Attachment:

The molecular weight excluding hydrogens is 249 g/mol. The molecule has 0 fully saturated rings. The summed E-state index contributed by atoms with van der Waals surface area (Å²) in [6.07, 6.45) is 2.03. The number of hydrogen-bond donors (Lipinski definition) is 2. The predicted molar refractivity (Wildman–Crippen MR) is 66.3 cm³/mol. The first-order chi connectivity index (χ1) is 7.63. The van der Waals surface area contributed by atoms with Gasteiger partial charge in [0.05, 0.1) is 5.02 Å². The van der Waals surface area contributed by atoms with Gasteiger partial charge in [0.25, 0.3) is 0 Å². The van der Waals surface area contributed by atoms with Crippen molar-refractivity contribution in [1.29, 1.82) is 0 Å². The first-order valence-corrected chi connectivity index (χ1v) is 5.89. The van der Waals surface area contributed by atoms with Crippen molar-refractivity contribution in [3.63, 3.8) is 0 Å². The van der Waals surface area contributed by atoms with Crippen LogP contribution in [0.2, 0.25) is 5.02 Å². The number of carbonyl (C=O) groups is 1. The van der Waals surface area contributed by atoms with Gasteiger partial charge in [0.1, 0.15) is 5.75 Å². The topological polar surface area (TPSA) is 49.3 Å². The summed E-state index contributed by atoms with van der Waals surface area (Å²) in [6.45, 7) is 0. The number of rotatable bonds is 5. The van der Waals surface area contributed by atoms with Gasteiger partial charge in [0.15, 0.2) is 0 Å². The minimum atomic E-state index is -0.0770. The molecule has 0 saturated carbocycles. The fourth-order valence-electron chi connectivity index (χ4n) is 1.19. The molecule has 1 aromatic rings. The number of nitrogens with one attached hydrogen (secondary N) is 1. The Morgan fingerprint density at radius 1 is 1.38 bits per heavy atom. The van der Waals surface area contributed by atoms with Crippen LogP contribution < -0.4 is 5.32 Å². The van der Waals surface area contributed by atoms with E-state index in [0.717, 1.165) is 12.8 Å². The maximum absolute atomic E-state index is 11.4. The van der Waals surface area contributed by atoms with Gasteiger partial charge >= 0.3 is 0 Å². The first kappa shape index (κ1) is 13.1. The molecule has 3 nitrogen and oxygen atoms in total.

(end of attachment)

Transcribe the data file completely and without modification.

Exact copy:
The molecular weight excluding hydrogens is 249 g/mol. The molecule has 0 fully saturated rings. The summed E-state index contributed by atoms with van der Waals surface area (Å²) in [6.07, 6.45) is 2.03. The number of hydrogen-bond donors (Lipinski definition) is 2. The predicted molar refractivity (Wildman–Crippen MR) is 66.3 cm³/mol. The first-order chi connectivity index (χ1) is 7.63. The van der Waals surface area contributed by atoms with Gasteiger partial charge in [0.05, 0.1) is 5.02 Å². The van der Waals surface area contributed by atoms with Gasteiger partial charge in [0.25, 0.3) is 0 Å². The van der Waals surface area contributed by atoms with Crippen molar-refractivity contribution in [1.29, 1.82) is 0 Å². The first-order valence-corrected chi connectivity index (χ1v) is 5.89. The van der Waals surface area contributed by atoms with Crippen molar-refractivity contribution in [3.63, 3.8) is 0 Å². The van der Waals surface area contributed by atoms with Crippen LogP contribution in [0.2, 0.25) is 5.02 Å². The number of carbonyl (C=O) groups is 1. The van der Waals surface area contributed by atoms with Gasteiger partial charge in [0.1, 0.15) is 5.75 Å². The topological polar surface area (TPSA) is 49.3 Å². The summed E-state index contributed by atoms with van der Waals surface area (Å²) in [6.45, 7) is 0. The number of rotatable bonds is 5. The van der Waals surface area contributed by atoms with Gasteiger partial charge in [0.15, 0.2) is 0 Å². The minimum atomic E-state index is -0.0770. The molecule has 0 saturated carbocycles. The fourth-order valence-electron chi connectivity index (χ4n) is 1.19. The molecule has 1 aromatic rings. The number of nitrogens with one attached hydrogen (secondary N) is 1. The Morgan fingerprint density at radius 1 is 1.38 bits per heavy atom. The van der Waals surface area contributed by atoms with Crippen LogP contribution < -0.4 is 5.32 Å². The van der Waals surface area contributed by atoms with E-state index in [0.717, 1.165) is 12.8 Å². The maximum absolute atomic E-state index is 11.4. The van der Waals surface area contributed by atoms with Gasteiger partial charge >= 0.3 is 0 Å². The first kappa shape index (κ1) is 13.1. The molecule has 3 nitrogen and oxygen atoms in total.